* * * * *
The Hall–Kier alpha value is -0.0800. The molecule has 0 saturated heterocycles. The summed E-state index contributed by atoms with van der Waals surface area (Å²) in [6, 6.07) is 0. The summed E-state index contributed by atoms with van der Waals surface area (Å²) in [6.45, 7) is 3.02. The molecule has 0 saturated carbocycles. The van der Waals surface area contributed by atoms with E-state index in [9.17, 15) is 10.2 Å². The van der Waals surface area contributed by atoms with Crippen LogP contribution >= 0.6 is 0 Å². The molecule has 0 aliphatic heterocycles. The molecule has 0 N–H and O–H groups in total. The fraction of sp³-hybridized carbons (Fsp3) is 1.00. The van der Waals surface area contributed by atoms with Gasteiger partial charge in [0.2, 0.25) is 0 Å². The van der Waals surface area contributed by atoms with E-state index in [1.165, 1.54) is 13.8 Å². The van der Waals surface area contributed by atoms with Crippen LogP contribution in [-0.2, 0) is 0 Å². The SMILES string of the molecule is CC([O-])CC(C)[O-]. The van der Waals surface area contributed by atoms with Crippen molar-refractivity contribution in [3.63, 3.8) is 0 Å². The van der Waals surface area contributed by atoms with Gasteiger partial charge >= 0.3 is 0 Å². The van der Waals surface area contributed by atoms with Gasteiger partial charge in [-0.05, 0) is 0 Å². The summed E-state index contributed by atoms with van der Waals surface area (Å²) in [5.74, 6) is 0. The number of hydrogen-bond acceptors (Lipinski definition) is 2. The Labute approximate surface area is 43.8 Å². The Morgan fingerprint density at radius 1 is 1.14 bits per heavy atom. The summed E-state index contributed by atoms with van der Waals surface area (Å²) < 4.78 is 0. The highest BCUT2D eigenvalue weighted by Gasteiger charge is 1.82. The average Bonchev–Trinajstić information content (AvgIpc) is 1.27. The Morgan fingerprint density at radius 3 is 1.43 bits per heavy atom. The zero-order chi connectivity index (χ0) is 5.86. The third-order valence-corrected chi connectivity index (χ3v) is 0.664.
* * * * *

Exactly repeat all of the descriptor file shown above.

The Hall–Kier alpha value is -0.0800. The molecule has 0 saturated heterocycles. The summed E-state index contributed by atoms with van der Waals surface area (Å²) in [6, 6.07) is 0. The summed E-state index contributed by atoms with van der Waals surface area (Å²) in [6.45, 7) is 3.02. The molecule has 0 saturated carbocycles. The van der Waals surface area contributed by atoms with E-state index in [9.17, 15) is 10.2 Å². The van der Waals surface area contributed by atoms with Crippen LogP contribution >= 0.6 is 0 Å². The molecule has 0 aliphatic heterocycles. The molecule has 0 N–H and O–H groups in total. The fraction of sp³-hybridized carbons (Fsp3) is 1.00. The van der Waals surface area contributed by atoms with Gasteiger partial charge in [0.2, 0.25) is 0 Å². The van der Waals surface area contributed by atoms with E-state index in [1.165, 1.54) is 13.8 Å². The van der Waals surface area contributed by atoms with Crippen LogP contribution in [-0.2, 0) is 0 Å². The SMILES string of the molecule is CC([O-])CC(C)[O-]. The van der Waals surface area contributed by atoms with Crippen molar-refractivity contribution in [3.63, 3.8) is 0 Å². The van der Waals surface area contributed by atoms with Gasteiger partial charge >= 0.3 is 0 Å². The van der Waals surface area contributed by atoms with Gasteiger partial charge in [-0.05, 0) is 0 Å². The summed E-state index contributed by atoms with van der Waals surface area (Å²) in [5.74, 6) is 0. The number of hydrogen-bond acceptors (Lipinski definition) is 2. The Labute approximate surface area is 43.8 Å². The Morgan fingerprint density at radius 1 is 1.14 bits per heavy atom. The summed E-state index contributed by atoms with van der Waals surface area (Å²) < 4.78 is 0. The highest BCUT2D eigenvalue weighted by Gasteiger charge is 1.82. The average Bonchev–Trinajstić information content (AvgIpc) is 1.27. The Morgan fingerprint density at radius 3 is 1.43 bits per heavy atom. The zero-order chi connectivity index (χ0) is 5.86. The third-order valence-corrected chi connectivity index (χ3v) is 0.664.